“If you can’t measure it, you can’t improve it.” –Peter Drucker
2021 is just around the corner, and we couldn't be more excited to leave 2020 in the dust. With every new year comes a new batch of classic resolutions. We know the list well: eat healthier, exercise more, be more productive, and so on.
With so much to do and only one year to do it, how can you stay on top of things without continually saying, "where did the time go?"
Our advice to stay organized? Use a tool that helps you measure how and where your minutes go throughout the day. With a little help, you'll identify the activities that are misusing or wasting your time. Here are some tips on how to get organized and track your time to improve productivity in 2021:
First, time tracking can like X-ray vision for your projects. It lets you know if you're making money on the work you're doing or burning through cash.
"Of the various tracking apps I've tried, Harvest is my favourite," said Ryan Sweny, BitBakery's Director of Application Development. "
It is straightforward to use for the most common use cases and has little time-saving features like 'copy from yesterday' that I appreciate. It also has some more advanced features like project estimates, budgets, and invoices that can help keep things organized and provide insight to how the project is going."
Adding to the simplicity, you can use Harvest right from your browser with the Harvest Chrome Extension or even integrate it into your Google calendar. Asana, Basecamp, GitHub, Slack, and Jira are some of the many other integrations available for streamlining your workflow, and the mobile app gives you access to core features so you can still track time while away from your workstation. If you're looking for an easy way to track your time, check out Harvest to see how it could transform your productivity.
The tried and true notebook
Sometimes, no digital application can beat a good old-fashioned pen and paper. For our Head of Marketing, Alex Kinsella, this is precisely the case. "My calendar is my main way of blocking time to work on projects, but for day to day tracking, I put everything in my journal using the Bullet Journal system," said Kinsella. "It helps me track what I'm doing, what's coming up this week, next week, next month and beyond. It's one of the few things I've tried that has remained constant. It's been four years now and I can't keep organized without the process."
Are you looking for an excellent notebook for yourself or someone on your list? Check out the great selection from Phidon Pens in Cambridge. They even carry Elmire, Ontario made MacLellan notebooks.
The tomato timer
On track with old-fashioned strategies, consider trying the classic tomato timer, otherwise known as "The Pomodoro Technique." Invented in the early 1990s by developer, entrepreneur, and author Francesco Cirillo, he named the system "Pomodoro" after the tomato-shaped timer he used to track his work as a university student.
The methodology is simple: When faced with any large task or series of tasks, break the work down into short, timed intervals — called "Pomodoros" —that are spaced out by short breaks. These sessions train your brain to focus for short periods and help you stay on top of deadlines, and can even help improve your attention span and concentration.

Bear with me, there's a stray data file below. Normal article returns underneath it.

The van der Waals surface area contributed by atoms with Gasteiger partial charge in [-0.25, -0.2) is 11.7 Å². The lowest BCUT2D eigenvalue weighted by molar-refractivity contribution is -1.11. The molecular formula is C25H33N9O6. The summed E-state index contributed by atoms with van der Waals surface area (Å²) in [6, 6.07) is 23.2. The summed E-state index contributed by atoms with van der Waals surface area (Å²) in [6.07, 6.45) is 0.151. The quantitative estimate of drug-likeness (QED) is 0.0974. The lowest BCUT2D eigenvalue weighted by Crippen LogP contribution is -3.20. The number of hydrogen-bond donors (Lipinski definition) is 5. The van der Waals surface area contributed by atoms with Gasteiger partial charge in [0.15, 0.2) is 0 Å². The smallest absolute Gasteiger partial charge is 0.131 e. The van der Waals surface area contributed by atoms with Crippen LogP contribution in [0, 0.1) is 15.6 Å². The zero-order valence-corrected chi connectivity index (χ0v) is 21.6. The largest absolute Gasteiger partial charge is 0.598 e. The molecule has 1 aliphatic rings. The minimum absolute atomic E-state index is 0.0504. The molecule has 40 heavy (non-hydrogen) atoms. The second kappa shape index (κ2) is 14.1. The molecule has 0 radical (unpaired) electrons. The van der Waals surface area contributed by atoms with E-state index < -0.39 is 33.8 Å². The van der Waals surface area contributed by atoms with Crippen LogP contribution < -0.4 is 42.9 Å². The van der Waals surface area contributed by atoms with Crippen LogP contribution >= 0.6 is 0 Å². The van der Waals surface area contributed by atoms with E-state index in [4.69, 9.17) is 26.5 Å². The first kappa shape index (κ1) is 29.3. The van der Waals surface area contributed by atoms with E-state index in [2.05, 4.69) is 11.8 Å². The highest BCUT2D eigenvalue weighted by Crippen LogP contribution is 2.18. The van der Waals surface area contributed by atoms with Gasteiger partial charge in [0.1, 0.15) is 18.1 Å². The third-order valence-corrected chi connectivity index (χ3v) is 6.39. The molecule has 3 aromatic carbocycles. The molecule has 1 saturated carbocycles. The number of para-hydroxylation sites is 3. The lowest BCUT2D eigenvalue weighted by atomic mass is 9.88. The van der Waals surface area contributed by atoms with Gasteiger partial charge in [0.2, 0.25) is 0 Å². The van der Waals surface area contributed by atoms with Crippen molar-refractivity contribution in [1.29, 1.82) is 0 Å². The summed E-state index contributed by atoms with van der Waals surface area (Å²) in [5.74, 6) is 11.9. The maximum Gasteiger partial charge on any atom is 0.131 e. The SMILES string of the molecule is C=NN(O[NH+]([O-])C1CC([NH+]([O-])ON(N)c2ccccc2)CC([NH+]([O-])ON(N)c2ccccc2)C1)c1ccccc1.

This technique is excellent for creatives as you work in short sprints, making sure you're consistently productive. You also get to take regular breaks that bolster your motivation and keep you inspired.
Are you getting organized as a team? We recommend using Jira, a popular and powerful development tool mainly used for shipping software. Now, every software development team has a unique process, so Jira has endless options to customize your workflow to best plan, track, and release great software.
Customize your workflow by integrating Confluence for knowledge management, Bitbucket for development workflow, and hundreds of other developer tools for continuous integration and deployment. You can even streamline your work with automation!
Have a little one that has the potential to be the next project manager prodigy? Check out Jira Jr., the project management and issue tracking system made just for kids. Track chores, lego projects, and more to help your kid set good time-management habits young.
Who knows? Someday they could graduate to Jira to create user stories, plan sprints, distribute tasks, prioritize work, and even release software– all before their first day of high school.
Similar to Jira, Asana organizes work, so teams are clear about what to do, why it matters, and how to get it done. Perfect for teams, Asana sets up lists, timelines, and boards in a highly visual way that makes it easy to capture a project's scope at just one glance.
Lists make it easy to organize and assign tasks. Timelines help manage dependent, overlapping, and unscheduled tasks, and boards define each stage of work to see what's important and where things are getting stuck. From creative production and product development to making IT requests — Asana could be a great fit for your team.
There are only 24 hours in a day...
After a year of time being an illusion, we think it's time (no pun intended) to take back control. These tools could be one of the most important things to help you tackle your New Year's resolutions this year, as they can help you make more intelligent decisions about how to run projects, schedule your team, and even how you spend your day.
Want more food for thought? Check out local tech entrepreneur Mike Kirkup's TEDx talk on the impact of time for more great insights on how to make the most of your 24 hours in a day.